But the canvas doesn’t hug tight.  It doesn’t feel like I remember ballet slippers feel.  Kim concurs.  We ask for the leather ones.  In for a penny, in for a pound. My ballet slippers, through all the years I took lessons, were black.  These are a very soft blush-pink, the pink of clouds just before dusk.  They are lovely and supple.  They fit beautifully.  I will have to hand-sew the criss-crossed elastic that secures the slipper across my ankle.  I remember my mother doing that, with the tiny, even stitches she learned in a costume design class at Pratt Institute a decade before I was born.  I put on the other shoe and walk in a slow circle around the shoe area, lifting each leg hip-high with a pointed toe, holding my arms out in what I remember to be ballet position.  I do this as in a trance, not thinking that I may be making a spectacle of myself, not thinking at all. I’m grinning by the time I make it back to where Kim is sitting admiring the slippers on her feet.  We nod to each other.

“Sold,” Kim says to LeeAnn.

“On to leotards,” I say to Kim, walking over the circular racks at the front of the store, the ones that had caught my eye the moment I walked in the door.  I’m a medium, I figure, so I find that section.  I am not shopping for glitz here.  I just want a plain – please god, a little flattering – black leotard.  When I took classes, all the girls wore three-quarter-sleeved, scoop-necked leotards, but apparently that is not the fashion any more.  Everything is spaghetti strap.  That’s too bad.  I was hoping for some upper arm coverage.  I find a row of black, size Ms, grab the first one from the rack and hold it up.  I gasp.  Audibly.  Kim hurries over from a nearby rack.  I hold up the leotard for her to see.

“Jezzus,” she says under her breath.

“You got that right,” I say.  The leotard looks like it would fit an under-fed pre-pubescent girl.  I go over to the L section.  These LARGE leotards look sized for a hip-less, wasp-waisted ninety-pound child-woman.  I walk around the rack and the one next to it.

There is no XL.

I can’t believe I’m tearing up. I‘m standing in front of the leotard rack about to cry.  I can hear that conversation that ended my ballet dreams, the one I overheard between my mother and Andre Eglevsky, as if it’s happening right now, right next to me.  I turn away so that Kim can’t see my face.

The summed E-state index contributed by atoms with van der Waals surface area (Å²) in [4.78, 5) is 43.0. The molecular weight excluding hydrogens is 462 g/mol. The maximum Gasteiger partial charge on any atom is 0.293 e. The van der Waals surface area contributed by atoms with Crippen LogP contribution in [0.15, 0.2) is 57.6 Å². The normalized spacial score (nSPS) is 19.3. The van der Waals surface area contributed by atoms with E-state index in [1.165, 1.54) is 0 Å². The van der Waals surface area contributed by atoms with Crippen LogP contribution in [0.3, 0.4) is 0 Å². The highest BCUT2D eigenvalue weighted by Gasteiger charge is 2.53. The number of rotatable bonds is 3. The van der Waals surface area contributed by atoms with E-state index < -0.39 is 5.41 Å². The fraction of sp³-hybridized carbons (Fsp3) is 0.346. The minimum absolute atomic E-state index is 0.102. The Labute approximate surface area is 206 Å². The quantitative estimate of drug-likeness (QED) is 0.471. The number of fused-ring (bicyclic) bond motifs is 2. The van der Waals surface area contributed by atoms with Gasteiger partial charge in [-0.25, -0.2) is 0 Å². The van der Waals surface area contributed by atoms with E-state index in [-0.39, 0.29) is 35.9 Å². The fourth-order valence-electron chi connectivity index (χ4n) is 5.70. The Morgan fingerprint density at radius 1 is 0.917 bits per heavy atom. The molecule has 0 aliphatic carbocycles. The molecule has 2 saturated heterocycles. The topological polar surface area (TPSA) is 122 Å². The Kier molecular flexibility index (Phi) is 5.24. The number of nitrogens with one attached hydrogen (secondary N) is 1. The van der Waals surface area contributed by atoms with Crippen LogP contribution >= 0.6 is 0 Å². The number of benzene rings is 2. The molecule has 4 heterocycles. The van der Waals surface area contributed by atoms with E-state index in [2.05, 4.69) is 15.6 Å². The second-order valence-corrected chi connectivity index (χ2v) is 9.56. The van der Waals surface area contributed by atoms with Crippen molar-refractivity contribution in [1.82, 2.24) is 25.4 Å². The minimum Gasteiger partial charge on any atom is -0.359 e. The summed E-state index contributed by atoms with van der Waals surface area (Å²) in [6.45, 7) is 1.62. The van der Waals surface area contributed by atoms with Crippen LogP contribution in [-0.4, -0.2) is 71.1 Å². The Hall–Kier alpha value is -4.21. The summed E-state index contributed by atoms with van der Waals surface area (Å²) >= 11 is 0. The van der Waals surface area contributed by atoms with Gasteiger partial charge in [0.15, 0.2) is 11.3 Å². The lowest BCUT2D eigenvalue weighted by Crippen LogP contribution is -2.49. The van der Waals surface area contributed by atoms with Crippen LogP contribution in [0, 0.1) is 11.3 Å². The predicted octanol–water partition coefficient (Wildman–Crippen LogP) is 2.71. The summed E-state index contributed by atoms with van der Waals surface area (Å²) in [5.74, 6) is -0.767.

Apparently, LeeAnn has been observing my efforts.  She walks over with an armful of black leotards from a rack I hadn’t noticed.  “These are what we have for, um, women,” she says, kindly, handing over the merchandize.  “The adults who take classes buy these,” she adds, softly.  I wonder if she has noticed my bloodshot eyes.  “Thanks,” I say.

She’s given me four leotards in different styles.  I take them with me to the dressing room, a small, curtained cubicle decorated with dance posters (leaping, long-limbed beauties in stunning tutus).  There’s a tall, framed, free-standing mirror wedged in the corner.  This is like trying on bathing suits – possibly my least favorite activity in the world (yes, including oral surgery) – but worse.  When you try on a suit and steel yourself to take a look in the mirror, you know that a lot of the time you’ll be wearing the suit you’ll be in the water anyway, and no one will see what you look like.  Or maybe you’ll be on a chaise lounge with a towel artfully draped over your worst parts.  But a leotard is for dancing, for dancing in front of a wall of mirrors.

***

Interestingly, I discover that actual ballet dancers with young, lithe ballet physiques are not too pleased seeing their leotard-clad bodies in the studio mirror either. In a sobering (and oddly reassuring) research article I find on ballet attire and body image, several dozen ballet dancers complete surveys about self-perceived body image after two different ballet classes.  In the first class, they wear traditional garb – black leotards and pink tights.  In the second they wear what dancers call “junk” – loose-fitting work-out clothes.  The survey results?  The dancers reported significantly lower self- and body-perception ratings when dressed in leotards with tights compared to wearing the loose-fitting clothing.   They felt more positive about their bodies when they wore ‘junk’ clothes, expressed more enjoyment when looking in the mirror in the studio, and – here’s something weird – rated themselves as better dancers.

I balance this with another study I read about how clothing can influence us mentally and well as physically. It’s a phenomenon the Northwestern researchers who studied it call (I think charmingly) “enclothed cognition.” It appears that when we put on certain clothes, we may more readily take on the role associated with those clothes, and that this may actually affect our abilities. Dressing in clothes designed for the task focuses your attention to the task and might, opine the researchers, offer subconscious motivation that can boost performance. I need all the performance-boosting I can buy off the rack.

 

At any rate, dance attire is required in a dance class.  And dance attire I will wear.  If I can find something that fits.  The “for women” leotards that LeeAnn hands me are, praise-be, sized for actual humans who walk the earth and eat meals. I take a deep breath and try on the one with spaghetti straps, a slight V to the front scoop neck and a low back.  I move around in the little dressing room, attempting port de bras and piqués while studiously avoiding my image in the mirror.  This is hard as the space is about the size of a phone booth.  The leotard moves with me.  It feels okay. I glance quickly in the mirror.  A ballerina does not look back at me.

“Are you out there, Kim?”

“Yep, right here.  Do you need me?”

“Uh, yeah…I’m coming out.  I need you to take a look.”  I take a deep breath, both to quell anxiety and to suck in my stomach, move the curtain to one side and step with what I hope is grace out into the store.  I am wearing my Nike work-out capris under the leotard.  It’s a look.

Kim glances up from her phone.  I hope she’s not texting someone about this.  “Turn around,” she says.  I do a slow 360.  I’m facing her again.  I keep my shoulders back.  I turn out my feet to first position.  My feet look big and silly in my Chaco sandals.  “So?”  I say, wanting but not wanting her honest opinion.  She smiles.

“You have a beautiful back,” she says.

This is what friends are for.

 

From Chapter Nine, Let the Wild Rumpus Begin